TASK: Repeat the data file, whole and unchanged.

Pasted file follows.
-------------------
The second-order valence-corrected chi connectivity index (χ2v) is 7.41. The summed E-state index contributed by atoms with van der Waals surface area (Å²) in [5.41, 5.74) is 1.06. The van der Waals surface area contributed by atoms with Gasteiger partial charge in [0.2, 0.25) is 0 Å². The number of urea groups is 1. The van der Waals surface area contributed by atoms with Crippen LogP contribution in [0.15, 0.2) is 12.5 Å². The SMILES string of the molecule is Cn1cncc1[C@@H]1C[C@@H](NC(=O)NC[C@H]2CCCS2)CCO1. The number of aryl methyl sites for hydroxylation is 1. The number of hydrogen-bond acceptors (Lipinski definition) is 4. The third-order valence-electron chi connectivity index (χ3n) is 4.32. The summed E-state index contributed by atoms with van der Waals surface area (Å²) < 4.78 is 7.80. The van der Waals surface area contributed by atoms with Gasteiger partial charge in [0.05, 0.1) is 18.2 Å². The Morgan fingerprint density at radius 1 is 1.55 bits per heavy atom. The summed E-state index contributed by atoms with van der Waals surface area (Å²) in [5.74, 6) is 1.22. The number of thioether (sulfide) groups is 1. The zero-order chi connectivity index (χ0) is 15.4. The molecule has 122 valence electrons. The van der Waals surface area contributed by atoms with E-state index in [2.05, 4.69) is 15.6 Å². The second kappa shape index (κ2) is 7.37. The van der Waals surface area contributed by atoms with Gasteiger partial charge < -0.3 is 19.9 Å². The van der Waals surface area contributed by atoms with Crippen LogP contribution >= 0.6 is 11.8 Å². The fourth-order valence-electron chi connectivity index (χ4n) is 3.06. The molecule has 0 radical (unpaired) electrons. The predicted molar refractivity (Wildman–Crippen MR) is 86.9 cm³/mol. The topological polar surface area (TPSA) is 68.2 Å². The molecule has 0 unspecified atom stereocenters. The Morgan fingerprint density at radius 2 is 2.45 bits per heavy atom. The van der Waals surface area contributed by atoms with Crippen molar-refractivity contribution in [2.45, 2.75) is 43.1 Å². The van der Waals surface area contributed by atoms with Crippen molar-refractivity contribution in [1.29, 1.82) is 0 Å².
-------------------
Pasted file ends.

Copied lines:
The second-order valence-corrected chi connectivity index (χ2v) is 7.41. The summed E-state index contributed by atoms with van der Waals surface area (Å²) in [5.41, 5.74) is 1.06. The van der Waals surface area contributed by atoms with Gasteiger partial charge in [0.2, 0.25) is 0 Å². The number of urea groups is 1. The van der Waals surface area contributed by atoms with Crippen LogP contribution in [0.15, 0.2) is 12.5 Å². The SMILES string of the molecule is Cn1cncc1[C@@H]1C[C@@H](NC(=O)NC[C@H]2CCCS2)CCO1. The number of aryl methyl sites for hydroxylation is 1. The number of hydrogen-bond acceptors (Lipinski definition) is 4. The third-order valence-electron chi connectivity index (χ3n) is 4.32. The summed E-state index contributed by atoms with van der Waals surface area (Å²) < 4.78 is 7.80. The van der Waals surface area contributed by atoms with Gasteiger partial charge in [0.05, 0.1) is 18.2 Å². The Morgan fingerprint density at radius 1 is 1.55 bits per heavy atom. The summed E-state index contributed by atoms with van der Waals surface area (Å²) in [5.74, 6) is 1.22. The number of thioether (sulfide) groups is 1. The zero-order chi connectivity index (χ0) is 15.4. The molecule has 122 valence electrons. The van der Waals surface area contributed by atoms with E-state index in [2.05, 4.69) is 15.6 Å². The second kappa shape index (κ2) is 7.37. The van der Waals surface area contributed by atoms with Gasteiger partial charge < -0.3 is 19.9 Å². The van der Waals surface area contributed by atoms with Crippen LogP contribution >= 0.6 is 11.8 Å². The fourth-order valence-electron chi connectivity index (χ4n) is 3.06. The molecule has 0 radical (unpaired) electrons. The predicted molar refractivity (Wildman–Crippen MR) is 86.9 cm³/mol. The topological polar surface area (TPSA) is 68.2 Å². The molecule has 0 unspecified atom stereocenters. The Morgan fingerprint density at radius 2 is 2.45 bits per heavy atom. The van der Waals surface area contributed by atoms with Crippen molar-refractivity contribution in [2.45, 2.75) is 43.1 Å². The van der Waals surface area contributed by atoms with Crippen molar-refractivity contribution in [1.29, 1.82) is 0 Å².